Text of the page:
Photo courtesy of Oregon State Forestry Center
2008 is the 75th anniversary of the Civilian Conservation Corps. Today its work is still enjoyed in parks and forests around the state. Through interviews with former enrollees, and historic film and pictures, the program tells the story of the CCC in Oregon.
Airs November 02, 2009, 9:00 PM
on OPB TV
Five days after his 1933 inauguration, President Franklin D. Roosevelt called an emergency session of Congress to install one of his most popular New Deal programs – the Conservation Civilian Corps. It was known as the CCC.
The program targeted unemployed young men, veterans and American Indians hard hit by the Great Depression. The CCC boys, as they were called, were required to send a portion of their wages home to their parents. The boys also received free education, healthcare and job training.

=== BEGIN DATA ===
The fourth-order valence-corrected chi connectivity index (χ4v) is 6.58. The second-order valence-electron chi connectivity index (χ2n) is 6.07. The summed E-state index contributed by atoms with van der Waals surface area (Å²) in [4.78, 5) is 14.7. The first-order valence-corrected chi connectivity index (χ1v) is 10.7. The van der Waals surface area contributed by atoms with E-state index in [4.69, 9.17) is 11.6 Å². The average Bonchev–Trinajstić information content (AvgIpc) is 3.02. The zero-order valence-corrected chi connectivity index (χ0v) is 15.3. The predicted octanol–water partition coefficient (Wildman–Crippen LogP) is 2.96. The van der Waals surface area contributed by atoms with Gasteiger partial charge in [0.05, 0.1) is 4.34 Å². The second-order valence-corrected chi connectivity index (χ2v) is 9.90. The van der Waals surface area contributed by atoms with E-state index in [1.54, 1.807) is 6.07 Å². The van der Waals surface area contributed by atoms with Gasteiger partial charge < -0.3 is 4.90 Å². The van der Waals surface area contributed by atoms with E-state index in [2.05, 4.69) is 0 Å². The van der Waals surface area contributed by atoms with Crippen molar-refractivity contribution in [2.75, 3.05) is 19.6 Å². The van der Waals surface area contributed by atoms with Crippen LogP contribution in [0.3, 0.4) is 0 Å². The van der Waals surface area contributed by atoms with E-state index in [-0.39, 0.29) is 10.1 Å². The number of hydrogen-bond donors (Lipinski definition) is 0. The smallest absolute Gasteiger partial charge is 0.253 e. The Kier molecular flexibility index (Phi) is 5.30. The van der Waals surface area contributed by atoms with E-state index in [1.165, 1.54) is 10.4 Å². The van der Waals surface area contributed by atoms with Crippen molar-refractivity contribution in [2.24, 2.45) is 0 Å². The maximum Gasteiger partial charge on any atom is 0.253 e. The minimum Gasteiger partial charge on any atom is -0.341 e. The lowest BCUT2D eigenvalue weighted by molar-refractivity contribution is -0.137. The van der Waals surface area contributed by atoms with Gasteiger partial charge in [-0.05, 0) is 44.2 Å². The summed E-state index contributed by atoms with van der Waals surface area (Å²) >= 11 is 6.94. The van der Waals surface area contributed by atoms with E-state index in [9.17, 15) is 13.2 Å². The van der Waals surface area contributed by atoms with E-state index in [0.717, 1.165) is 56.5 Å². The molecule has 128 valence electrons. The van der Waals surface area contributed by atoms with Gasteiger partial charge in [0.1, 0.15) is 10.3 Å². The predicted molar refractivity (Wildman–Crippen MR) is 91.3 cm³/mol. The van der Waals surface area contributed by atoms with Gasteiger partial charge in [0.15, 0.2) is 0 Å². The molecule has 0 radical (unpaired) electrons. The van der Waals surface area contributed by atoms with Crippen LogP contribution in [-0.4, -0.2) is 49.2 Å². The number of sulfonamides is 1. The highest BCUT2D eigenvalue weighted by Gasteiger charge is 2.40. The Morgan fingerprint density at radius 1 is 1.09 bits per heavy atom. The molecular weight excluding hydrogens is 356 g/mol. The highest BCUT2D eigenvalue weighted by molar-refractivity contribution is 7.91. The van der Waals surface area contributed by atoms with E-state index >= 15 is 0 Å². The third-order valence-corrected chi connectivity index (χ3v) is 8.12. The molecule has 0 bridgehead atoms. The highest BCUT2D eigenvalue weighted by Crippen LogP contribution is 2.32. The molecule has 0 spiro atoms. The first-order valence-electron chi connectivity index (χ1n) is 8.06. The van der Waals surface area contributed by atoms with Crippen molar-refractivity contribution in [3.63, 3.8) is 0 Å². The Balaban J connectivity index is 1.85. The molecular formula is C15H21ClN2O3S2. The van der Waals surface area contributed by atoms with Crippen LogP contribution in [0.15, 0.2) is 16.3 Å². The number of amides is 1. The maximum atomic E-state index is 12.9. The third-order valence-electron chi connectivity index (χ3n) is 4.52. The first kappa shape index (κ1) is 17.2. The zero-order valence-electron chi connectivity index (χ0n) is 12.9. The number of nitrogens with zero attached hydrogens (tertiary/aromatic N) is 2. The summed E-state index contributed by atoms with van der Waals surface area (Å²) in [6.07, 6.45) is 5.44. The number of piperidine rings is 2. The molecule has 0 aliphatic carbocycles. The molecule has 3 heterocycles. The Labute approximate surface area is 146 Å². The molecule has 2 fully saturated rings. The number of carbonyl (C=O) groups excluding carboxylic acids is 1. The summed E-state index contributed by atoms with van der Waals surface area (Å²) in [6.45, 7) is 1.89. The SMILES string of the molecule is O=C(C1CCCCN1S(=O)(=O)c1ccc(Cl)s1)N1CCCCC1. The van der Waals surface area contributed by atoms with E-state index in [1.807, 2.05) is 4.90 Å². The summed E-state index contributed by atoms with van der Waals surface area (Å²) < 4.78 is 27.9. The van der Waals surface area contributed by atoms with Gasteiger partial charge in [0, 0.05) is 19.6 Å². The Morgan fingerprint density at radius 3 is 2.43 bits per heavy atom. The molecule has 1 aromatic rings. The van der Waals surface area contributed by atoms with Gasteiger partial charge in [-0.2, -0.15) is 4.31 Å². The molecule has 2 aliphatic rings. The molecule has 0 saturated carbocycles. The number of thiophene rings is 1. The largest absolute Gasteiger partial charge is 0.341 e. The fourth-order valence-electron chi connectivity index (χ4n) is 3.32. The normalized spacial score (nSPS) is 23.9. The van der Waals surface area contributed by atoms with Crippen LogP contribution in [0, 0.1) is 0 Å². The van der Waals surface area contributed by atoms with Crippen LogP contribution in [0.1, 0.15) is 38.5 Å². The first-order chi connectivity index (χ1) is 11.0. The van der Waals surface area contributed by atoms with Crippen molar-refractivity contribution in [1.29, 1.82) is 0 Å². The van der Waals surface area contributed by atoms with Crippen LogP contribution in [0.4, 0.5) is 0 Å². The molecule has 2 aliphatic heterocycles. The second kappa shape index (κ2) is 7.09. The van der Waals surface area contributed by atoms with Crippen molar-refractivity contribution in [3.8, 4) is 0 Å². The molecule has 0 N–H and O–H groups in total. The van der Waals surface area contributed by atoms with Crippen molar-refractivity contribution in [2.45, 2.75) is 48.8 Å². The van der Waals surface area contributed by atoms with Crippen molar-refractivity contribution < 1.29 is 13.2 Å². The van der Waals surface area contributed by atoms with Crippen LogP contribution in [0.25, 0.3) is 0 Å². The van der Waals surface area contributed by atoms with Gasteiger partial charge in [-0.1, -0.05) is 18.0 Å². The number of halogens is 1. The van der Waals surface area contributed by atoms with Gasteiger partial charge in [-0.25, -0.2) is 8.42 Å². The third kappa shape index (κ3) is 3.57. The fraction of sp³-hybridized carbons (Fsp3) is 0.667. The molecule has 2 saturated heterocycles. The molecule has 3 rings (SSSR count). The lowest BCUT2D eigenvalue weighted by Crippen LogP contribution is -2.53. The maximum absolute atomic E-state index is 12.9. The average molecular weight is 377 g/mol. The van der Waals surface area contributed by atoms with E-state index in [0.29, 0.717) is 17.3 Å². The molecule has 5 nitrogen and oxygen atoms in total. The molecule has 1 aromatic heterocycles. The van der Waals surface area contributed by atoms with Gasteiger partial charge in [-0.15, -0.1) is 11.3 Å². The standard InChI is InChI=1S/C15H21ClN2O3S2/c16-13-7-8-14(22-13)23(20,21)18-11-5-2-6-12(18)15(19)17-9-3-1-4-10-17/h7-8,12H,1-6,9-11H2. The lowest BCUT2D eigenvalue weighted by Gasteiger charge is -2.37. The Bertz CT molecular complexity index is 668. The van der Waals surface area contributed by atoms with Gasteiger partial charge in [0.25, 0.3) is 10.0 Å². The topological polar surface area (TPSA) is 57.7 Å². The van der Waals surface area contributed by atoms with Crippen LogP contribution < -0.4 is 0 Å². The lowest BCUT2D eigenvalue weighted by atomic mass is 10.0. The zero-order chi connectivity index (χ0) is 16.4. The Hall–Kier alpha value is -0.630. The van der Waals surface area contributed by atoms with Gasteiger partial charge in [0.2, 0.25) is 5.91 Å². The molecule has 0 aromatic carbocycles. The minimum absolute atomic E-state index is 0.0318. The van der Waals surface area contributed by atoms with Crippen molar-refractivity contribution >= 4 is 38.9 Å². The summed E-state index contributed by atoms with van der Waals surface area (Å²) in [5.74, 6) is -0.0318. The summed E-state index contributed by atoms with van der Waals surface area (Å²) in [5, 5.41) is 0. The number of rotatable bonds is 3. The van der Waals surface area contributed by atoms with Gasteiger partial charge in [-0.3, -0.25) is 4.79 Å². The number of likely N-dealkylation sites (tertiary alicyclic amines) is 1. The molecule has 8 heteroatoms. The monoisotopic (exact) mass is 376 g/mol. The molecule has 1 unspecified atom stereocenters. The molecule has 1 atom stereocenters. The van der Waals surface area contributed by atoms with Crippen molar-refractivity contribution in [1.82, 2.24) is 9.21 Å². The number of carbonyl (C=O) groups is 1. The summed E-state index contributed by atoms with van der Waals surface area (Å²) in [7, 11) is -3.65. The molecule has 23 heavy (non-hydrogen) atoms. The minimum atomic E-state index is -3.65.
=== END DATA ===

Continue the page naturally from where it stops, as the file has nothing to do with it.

Throughout its nine-year existence, the program put millions to work on federal and state land for the ‘prevention of forest fires, floods, and soil erosion, plant, pest, and disease control.’ Nationwide, enrollees planted three billion trees and came to be known as the Tree Army.
Oregon hosted dozens of CCC camps all over the state. Enrollees fought fires on the Tillamook Burns, helped build ski areas on Mt Hood, built telephone and electrical wires, and improved farm lands.
Today, Oregonians continue to enjoy the CCC legacy at parks and forests around the state.
© 2013 Oregon Public Broadcasting.